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Washington D.C. – Aiming to reproduce his success “remaking” the original Star Wars trilogy, Hollywood director J.J. Abrams was chosen today, IIT sources reveal, to head NASA’s planned remake of the highly publicized cult classic “The Apollo Program”. Planned for release in 2024, NASA currently is advertising this project as an actual manned mission to the moon in the same manner as it did in 1969 to such success that many still think it was real. But doing so convincingly will require a lot more work than it did in the 1960s and for this Abrams is perfect for the job.

Past success at expanding upon past plot tropes while adding from the latest and greatest of modern special effects, a more diverse cast, and a commitment to fix past plot holes worked well for Abrams with Star Wars. And, as this new project, is effectively a scaled-down version of Star Wars, Abrams is best suited and highly qualified for this venture. Planned for release in 2024, NASA is following its 1960s method of staging the movie’s production as reality again, in what they call “Return to the Moon” as a working title. But as word has gotten out about their attempts at continuing the “Moon Landing” franchise on film as opposed to fact, NASA’s new venture and all the actors who participate in it bears a greater risk than the original producers, likely contributing then to their official denial that he is involved.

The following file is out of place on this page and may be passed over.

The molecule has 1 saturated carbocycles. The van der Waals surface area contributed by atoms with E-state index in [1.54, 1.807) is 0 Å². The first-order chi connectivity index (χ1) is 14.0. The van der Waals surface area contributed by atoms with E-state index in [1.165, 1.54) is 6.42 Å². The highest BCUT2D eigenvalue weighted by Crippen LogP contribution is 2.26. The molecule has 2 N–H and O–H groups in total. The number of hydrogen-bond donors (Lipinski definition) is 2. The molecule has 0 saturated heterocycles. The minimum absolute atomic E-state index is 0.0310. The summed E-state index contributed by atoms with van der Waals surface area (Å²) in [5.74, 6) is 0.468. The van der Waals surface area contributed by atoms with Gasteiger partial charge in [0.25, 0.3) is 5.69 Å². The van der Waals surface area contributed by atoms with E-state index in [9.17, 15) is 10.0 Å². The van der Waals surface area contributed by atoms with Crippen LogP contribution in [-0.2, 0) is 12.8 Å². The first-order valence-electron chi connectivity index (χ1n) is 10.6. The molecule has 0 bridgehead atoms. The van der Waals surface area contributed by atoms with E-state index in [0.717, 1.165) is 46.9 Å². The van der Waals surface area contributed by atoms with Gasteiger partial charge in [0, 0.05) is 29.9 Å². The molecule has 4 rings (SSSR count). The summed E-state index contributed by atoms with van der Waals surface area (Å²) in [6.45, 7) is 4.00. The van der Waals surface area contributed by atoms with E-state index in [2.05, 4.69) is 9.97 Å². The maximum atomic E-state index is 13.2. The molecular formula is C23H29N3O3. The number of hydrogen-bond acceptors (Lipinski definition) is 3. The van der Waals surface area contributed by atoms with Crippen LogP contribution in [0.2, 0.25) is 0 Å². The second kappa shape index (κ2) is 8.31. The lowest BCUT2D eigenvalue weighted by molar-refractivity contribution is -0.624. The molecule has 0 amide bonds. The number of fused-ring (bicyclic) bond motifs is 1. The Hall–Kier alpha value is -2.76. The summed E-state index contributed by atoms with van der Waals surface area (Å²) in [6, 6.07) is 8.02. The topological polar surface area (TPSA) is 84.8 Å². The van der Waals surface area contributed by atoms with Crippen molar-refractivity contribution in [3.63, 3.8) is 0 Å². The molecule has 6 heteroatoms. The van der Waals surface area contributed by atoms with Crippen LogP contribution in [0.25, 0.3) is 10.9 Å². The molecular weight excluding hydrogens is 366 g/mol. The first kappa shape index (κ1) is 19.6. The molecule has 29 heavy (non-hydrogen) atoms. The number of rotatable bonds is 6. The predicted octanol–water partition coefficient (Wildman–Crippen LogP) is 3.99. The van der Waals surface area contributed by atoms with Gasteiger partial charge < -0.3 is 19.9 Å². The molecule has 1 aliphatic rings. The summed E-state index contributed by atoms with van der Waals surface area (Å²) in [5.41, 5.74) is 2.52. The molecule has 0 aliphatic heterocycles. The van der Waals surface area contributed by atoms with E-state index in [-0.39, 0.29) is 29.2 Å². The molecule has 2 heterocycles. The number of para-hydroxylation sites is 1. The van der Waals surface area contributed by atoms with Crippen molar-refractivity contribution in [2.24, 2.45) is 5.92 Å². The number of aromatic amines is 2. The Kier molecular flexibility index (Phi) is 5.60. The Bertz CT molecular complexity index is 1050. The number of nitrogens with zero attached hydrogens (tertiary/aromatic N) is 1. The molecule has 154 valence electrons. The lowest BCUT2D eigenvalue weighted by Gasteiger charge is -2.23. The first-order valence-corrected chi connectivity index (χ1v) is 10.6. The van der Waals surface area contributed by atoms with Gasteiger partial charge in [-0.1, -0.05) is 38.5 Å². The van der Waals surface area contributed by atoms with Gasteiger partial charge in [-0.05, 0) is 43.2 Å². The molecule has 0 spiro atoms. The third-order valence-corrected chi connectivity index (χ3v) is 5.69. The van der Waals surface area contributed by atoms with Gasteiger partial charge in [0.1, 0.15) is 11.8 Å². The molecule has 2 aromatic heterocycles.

While NASA, of course, is not revealing plot details of what will happen in this new venture, the choice of Abrams as opposed to, for example, a more controversial Rian Johnson, means themes like an inflight emergency on one mission (Apollo 13), a decision to abandon going to the moon near the end of the story, and a “space race” subplot will likely feature quite prominently.

NASA has released details of their vehicle plans for the mission, that which they are presenting as a planned fact, and already the similarities between their 1969 film and the present plan are quite evident. See here the vehicles in an early concept poster:

Look’s just like the original, right?

At press time, it has been confirmed that NASA will once again use the expensive method of building and launching an empty rocket as cover for the project actually being just filming.